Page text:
The U.S. oil and gas industry needs a "Marshall plan" to boost gas production, according to the chief executive of JP Morgan, Jamie Dimon, who recommended this approach to the White House, Axios reported this week.
The recommendation comes as the federal government demonstrates confidence that U.S. oil companies will increase output by the end of the year.
"There will be a significant increase in supply by the end of this year, and we're hopeful that they live up to that," Energy Secretary Jennifer Granholm told reporters as quoted by Reuters.
For this to happen, judging by Dimon's words, the administration will need to provide the energy industry with more support. This support is one of the things that appear to have been discussed at a closed-door meeting between President Biden and senior industry executives, including Dimon, earlier this week.
"We have a historic set of ideas on the table for investment in the U.S. energy sector, which would strengthen our security and make us more resilient to actions by leaders like Putin," Axios cited one White House official as saying.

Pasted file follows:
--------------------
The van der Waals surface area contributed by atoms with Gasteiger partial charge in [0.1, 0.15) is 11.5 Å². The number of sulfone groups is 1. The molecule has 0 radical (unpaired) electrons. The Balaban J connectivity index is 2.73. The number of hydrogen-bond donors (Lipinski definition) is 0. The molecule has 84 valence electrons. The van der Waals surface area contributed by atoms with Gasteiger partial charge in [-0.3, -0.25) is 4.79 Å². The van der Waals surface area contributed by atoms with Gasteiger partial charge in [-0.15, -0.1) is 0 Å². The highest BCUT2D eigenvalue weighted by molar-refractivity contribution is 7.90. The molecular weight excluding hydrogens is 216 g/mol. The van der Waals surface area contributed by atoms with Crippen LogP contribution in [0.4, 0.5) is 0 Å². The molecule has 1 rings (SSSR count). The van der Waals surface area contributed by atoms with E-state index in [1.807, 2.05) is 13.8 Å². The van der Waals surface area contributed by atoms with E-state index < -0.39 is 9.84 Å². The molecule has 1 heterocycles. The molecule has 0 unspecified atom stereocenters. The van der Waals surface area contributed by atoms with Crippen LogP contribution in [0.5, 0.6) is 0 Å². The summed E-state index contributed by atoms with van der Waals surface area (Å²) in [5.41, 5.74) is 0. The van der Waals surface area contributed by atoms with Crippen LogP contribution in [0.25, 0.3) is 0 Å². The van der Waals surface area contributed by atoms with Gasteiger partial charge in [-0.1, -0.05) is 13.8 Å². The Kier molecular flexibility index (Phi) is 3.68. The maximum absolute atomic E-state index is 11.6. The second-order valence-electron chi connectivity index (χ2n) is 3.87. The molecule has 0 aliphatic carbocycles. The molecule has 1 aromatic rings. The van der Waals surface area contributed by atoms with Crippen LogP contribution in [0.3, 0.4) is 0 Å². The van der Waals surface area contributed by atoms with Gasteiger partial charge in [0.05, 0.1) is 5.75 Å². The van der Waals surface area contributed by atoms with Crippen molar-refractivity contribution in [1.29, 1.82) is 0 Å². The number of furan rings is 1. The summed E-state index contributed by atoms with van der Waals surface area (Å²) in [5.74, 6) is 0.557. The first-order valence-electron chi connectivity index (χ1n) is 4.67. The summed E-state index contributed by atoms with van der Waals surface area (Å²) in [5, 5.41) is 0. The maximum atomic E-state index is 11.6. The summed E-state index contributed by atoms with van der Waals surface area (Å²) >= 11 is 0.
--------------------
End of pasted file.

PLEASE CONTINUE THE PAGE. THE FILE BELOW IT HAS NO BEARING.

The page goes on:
"Those ideas are concrete, and we welcome engagement from all those who would join us in driving investments to strengthen our energy sector," the official added.
At the same time, President Biden recently spoke against the oil and gas industry, saying that "Oil and gas companies shouldn't pad their profits at the expense of hard-working Americans."
Meanwhile, a group of Democrats in the Senate have proposed a windfall tax bill that "would protect consumers from giant oil companies taking advantage of world events to jack up prices," per the website of the main sponsor of the bill, Senator Sheldon Whitehouse.
It may be mixed signals like these from the administration and legislators that have contributed to the oil and gas industry's reluctance to increase output. Yet Secretary Granholm remains confident the output increase is only a matter of time. It could be more than a little time as some from the industry have noted shortages of workers, supplies, and equipment as some of the reasons for the stalling production growth.
By Irina Slav for Oilprice.com
More Top Reads From Oilprice.com:
- Big Oil Is No Longer “Unbankable”
- The World Could See A Record-Breaking Oil Supply Shock
- Huge Russian-Run Iraqi Oilfield May See Near-1 Million Bpd Output Boost